The historians of Severus’s campaign (208-11) record but few names. The Maiatai and Caledoni are the only tribes mentioned seemingly having the north of Scotland between them, the Maiatai being next the northern wall. Adamnan calls them Miathi; the name is still unexplained. Argento-coxos was a Caledonian chief of the time; the name means “Silver-leg.” A tablet found some years ago at Colchester gives us the war god’s name as Medocius (G. and Irish Miadhach) and the devotee’s name was Lossio Veda Nepos Vepogeni Caledo. The date of the inscription is from 232-235. Prof. Rhys has suggested that Lossio (Brittonic gen. Lossion-os, Gadelic Lossen-as) is related to the Welsh personal name Lleision. Vepogenos, the name of the Caledonian’s grandfather or uncle (possibly), is thoroughly of the P variety of Celtic, and it appears in a shorter root form (vip) in the Pictish list of Kings (Vip, Vipoig), Gaelic Fiacha, a common name. Veda may be for Veida, and this in a shorter root form appears in the Pictish Kings’ list as Uuid, i.e., Vid. Ammianus Marcellinus (circ. 400) gives the two tribes of Pictland as Di-Calidonae and Vecturiones. the latter name has been happily corrected by Prof. Rhys into Verturiones, whence the historic name of Fortrenn, the district between the Forth and the Tay.

      To sum up the results of the above analysis: one-third of the names can easily be paralleled elsewhere on Celtic ground – Gaulish or Brittonic, though not on Gadelic ground; a fourth more show good Celtic roots and formative particles, and another fourth can easily be analysed into Aryan or Celtic radicals. These facts dispose of Prof. Rhys’s theory of the non-Aryan and non-Celtic character of the Pictish, and it also makes so far against Skene’s Gadelic view – a name like Epidi being especially decisive against a Q language. The names of northern Pictavia show no difference in linguistic character from those of the south, as witness – Deva, Devana, Vacomagi, Caelis, Smertae, Lugi, Cornavi, Caireni, Carnonacae, Tarvedum, Verubium (root ub, point, weapon); and, finally, Orcades.

      (2) Post-classical Pictish Names.

      Contemporaries like Adamnan and Bede record but few Pictish names, and we depend on the Chronicles of the Picts and Scots for complete King lists, and on the Irish Annals as a check on these lists and as a source of further names, and especially, place-names. The lives of the Saints present some names, but this is a doubtful source. The King list begins with Cruithne, the eponymus of the race, who is contemporary with the sons of Miledh, the Gadelic invaders of Ireland, whose date is only 1700 B.C. according to the Annals. We have 66 names of Kings to cover the period from Cruithne to Brude, son of Mailcon (554-584 A.D.), the King who received Columba in 565. Imagination seems to have failed the Pictish genealogists in making this list, for they fill a long gap with 30 Kings of the same name – Brude, differentiating them by epithets that go in couples, thus: Brude Leo, Brude Ur-leo, Brude Pont, Brude Ur-pont, & c. The ur here is the Gaulish prefix ver, Welsh gur, guor, Irish fer, for, allied to English hyper and over. It is very common as a prefix in all the branches of Celtic. It is useless to take these King names seriously before Brude Mac Mailcon’s time, though one figure may be historic – Nectan, son of Erp (A.D. 480), who is said to have given Abernethy to Derlugdach, abbess of Kildare. the name Nectan is common to Pictish and Gaelic; it comes from necht, pure, whose root is nig, wash. The Pictish form and pronunciation is doubtless best recorded by Bede’s Naiton, which shows Brittonic phonetics in changing et into it. Erp, the father’s name, was common in Pictland, and we last hear of it among the Norse. Erp, son of Meldun, a Scottish earl, and grandson of an Irish King, was captured by the Norse, and as a freed man went to colonise Iceland in the end of the ninth century; from him descended the Erplingi clan of Iceland. This is clearly the Pictih equivalent of Welsh Yrp (Triads) and Gadelic Erc, the latter a very common name (erc means cow, heaven). Brude appears in Bede in a more Welsh form as Bridei; Stokes equates it with Eng. proud. Mailcon, the father, may have been the famous Welsh King, whom Gildas calls Maglo-cunus, “High Chief,” known later as Maelgwyn of Gwyned. The list from Brude Mac Mailcon to Kenneth Mac Alpin is in the Pictish Chronicles as follows: –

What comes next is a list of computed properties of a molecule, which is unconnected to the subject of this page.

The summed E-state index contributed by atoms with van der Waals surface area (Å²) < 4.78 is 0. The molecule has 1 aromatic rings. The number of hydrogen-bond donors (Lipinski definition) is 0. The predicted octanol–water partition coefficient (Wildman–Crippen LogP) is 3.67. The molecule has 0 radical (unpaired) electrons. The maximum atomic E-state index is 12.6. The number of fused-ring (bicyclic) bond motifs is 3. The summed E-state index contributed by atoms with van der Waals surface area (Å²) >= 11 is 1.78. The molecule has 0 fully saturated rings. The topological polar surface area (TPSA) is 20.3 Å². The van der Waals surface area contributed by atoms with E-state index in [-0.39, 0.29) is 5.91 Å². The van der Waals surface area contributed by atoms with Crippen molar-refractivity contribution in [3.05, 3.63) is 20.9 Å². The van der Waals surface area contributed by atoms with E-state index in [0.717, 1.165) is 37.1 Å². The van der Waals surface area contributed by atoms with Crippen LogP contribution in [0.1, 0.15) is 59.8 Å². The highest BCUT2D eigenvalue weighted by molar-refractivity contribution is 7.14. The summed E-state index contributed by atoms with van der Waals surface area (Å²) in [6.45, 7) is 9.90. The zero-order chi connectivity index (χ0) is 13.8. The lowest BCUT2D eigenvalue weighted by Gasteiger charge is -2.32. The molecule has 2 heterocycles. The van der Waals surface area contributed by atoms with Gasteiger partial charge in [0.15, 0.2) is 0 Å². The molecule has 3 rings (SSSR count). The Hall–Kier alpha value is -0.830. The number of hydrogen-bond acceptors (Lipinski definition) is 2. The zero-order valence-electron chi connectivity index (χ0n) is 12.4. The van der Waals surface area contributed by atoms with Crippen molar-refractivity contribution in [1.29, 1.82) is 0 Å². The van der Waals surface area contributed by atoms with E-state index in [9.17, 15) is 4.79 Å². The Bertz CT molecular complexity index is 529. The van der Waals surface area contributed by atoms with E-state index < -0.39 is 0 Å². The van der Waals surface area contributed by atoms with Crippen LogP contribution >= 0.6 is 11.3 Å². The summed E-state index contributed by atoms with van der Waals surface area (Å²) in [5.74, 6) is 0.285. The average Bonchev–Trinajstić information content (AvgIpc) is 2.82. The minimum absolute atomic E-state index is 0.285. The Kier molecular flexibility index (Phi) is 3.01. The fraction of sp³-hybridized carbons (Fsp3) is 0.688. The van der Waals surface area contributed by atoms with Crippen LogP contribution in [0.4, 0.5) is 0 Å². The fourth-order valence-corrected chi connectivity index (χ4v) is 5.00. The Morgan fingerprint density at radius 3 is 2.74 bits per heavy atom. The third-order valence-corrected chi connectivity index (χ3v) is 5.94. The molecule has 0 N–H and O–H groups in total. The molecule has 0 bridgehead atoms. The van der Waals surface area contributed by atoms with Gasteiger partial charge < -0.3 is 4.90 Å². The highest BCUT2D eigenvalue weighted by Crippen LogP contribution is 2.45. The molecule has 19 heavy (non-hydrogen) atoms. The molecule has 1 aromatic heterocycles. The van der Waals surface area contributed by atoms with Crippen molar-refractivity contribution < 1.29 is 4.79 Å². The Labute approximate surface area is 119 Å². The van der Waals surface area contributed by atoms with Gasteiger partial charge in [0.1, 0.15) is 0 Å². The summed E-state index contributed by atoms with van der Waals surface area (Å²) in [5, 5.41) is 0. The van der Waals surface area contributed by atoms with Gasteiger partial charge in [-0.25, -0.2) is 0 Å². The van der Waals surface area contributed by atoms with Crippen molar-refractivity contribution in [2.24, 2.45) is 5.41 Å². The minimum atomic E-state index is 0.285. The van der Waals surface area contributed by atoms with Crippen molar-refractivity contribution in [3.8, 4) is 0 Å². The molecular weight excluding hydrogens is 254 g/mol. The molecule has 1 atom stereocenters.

Gartmait filius Domelch (584-599). The name Gartnait, or Garnait, was very common in Pictland, It comes from gart, head; Welsh, garth. It is non-Gadelic. Domelch is in the Irish Annals given as Domnach (from Dummo).

Nectan nepos Uerb (599-619), “nephew of Verb.” Verb appears in many Gaulish and British names In Ir. it means “cow,” “blotch”; in O.W. gverp, stigma.

Ciniod f. Lutrin (619-631); Ir. Cinaed Mac Luchtren. The first name is our modern Kenneth (cin-aed, “fire-kin”), common to Irish and Pictish. Lutrin is a Pictih form of Celtic Lugo-trenos, “strong by the god Lug.” Lug either means the “sun-god” or “winner.”

Gartnait f. Uuid or Wid (631-635). The name Vid is to be compared to O.W. guid as in Guid-lon, Guid-nerth; fuller form Veida, already mentioned. Seemingly the root is vid, know. It also exists in Ir. as a prefiz: Fid-gus, Fid-gaile.

      Bridei f. Uuid or Wid (635-641). Brude son of Vid, brother of above.

Talore frater eorum (641-653). The name Talorg and Talorgan is purely Pictish, and is the same as Gaulish Argio-talos, “Silver Brow.” It is common; there was a St. Talorgan. The phonetics of the Pictish Chronicle are here purely British (rg becoming re).